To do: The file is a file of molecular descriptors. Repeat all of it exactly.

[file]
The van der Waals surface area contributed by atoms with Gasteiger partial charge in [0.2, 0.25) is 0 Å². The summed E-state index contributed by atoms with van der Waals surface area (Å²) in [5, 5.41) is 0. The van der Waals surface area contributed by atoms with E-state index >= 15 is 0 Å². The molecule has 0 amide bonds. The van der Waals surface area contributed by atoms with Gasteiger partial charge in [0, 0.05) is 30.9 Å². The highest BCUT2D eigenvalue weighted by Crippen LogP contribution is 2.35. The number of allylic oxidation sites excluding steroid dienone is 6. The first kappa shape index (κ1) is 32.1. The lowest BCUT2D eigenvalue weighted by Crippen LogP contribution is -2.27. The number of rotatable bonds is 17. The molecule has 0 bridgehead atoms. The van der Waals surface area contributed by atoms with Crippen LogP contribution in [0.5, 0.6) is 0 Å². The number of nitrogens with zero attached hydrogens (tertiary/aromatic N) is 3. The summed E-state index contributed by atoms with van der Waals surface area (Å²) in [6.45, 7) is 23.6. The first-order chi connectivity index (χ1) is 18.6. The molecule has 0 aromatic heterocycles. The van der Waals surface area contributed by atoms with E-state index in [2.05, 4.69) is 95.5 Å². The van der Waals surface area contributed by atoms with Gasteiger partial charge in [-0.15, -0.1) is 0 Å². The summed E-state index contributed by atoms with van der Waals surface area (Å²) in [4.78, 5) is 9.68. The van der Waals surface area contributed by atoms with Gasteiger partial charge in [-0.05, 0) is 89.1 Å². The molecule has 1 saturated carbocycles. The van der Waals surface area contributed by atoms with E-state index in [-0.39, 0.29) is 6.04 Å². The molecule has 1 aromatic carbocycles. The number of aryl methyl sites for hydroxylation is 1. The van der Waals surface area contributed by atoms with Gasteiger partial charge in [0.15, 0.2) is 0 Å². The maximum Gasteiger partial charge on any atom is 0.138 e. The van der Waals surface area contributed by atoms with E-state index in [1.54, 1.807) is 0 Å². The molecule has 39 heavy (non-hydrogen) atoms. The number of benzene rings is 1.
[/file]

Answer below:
The van der Waals surface area contributed by atoms with Gasteiger partial charge in [0.2, 0.25) is 0 Å². The summed E-state index contributed by atoms with van der Waals surface area (Å²) in [5, 5.41) is 0. The van der Waals surface area contributed by atoms with E-state index >= 15 is 0 Å². The molecule has 0 amide bonds. The van der Waals surface area contributed by atoms with Gasteiger partial charge in [0, 0.05) is 30.9 Å². The highest BCUT2D eigenvalue weighted by Crippen LogP contribution is 2.35. The number of allylic oxidation sites excluding steroid dienone is 6. The first kappa shape index (κ1) is 32.1. The lowest BCUT2D eigenvalue weighted by Crippen LogP contribution is -2.27. The number of rotatable bonds is 17. The molecule has 0 bridgehead atoms. The van der Waals surface area contributed by atoms with Crippen LogP contribution in [0.5, 0.6) is 0 Å². The number of nitrogens with zero attached hydrogens (tertiary/aromatic N) is 3. The summed E-state index contributed by atoms with van der Waals surface area (Å²) in [6.45, 7) is 23.6. The first-order chi connectivity index (χ1) is 18.6. The molecule has 0 aromatic heterocycles. The van der Waals surface area contributed by atoms with E-state index in [2.05, 4.69) is 95.5 Å². The van der Waals surface area contributed by atoms with Gasteiger partial charge in [-0.15, -0.1) is 0 Å². The summed E-state index contributed by atoms with van der Waals surface area (Å²) in [4.78, 5) is 9.68. The van der Waals surface area contributed by atoms with Gasteiger partial charge in [-0.05, 0) is 89.1 Å². The molecule has 1 saturated carbocycles. The van der Waals surface area contributed by atoms with E-state index in [-0.39, 0.29) is 6.04 Å². The molecule has 1 aromatic carbocycles. The number of aryl methyl sites for hydroxylation is 1. The van der Waals surface area contributed by atoms with Gasteiger partial charge in [0.15, 0.2) is 0 Å². The maximum Gasteiger partial charge on any atom is 0.138 e. The van der Waals surface area contributed by atoms with E-state index in [1.54, 1.807) is 0 Å². The molecule has 39 heavy (non-hydrogen) atoms. The number of benzene rings is 1.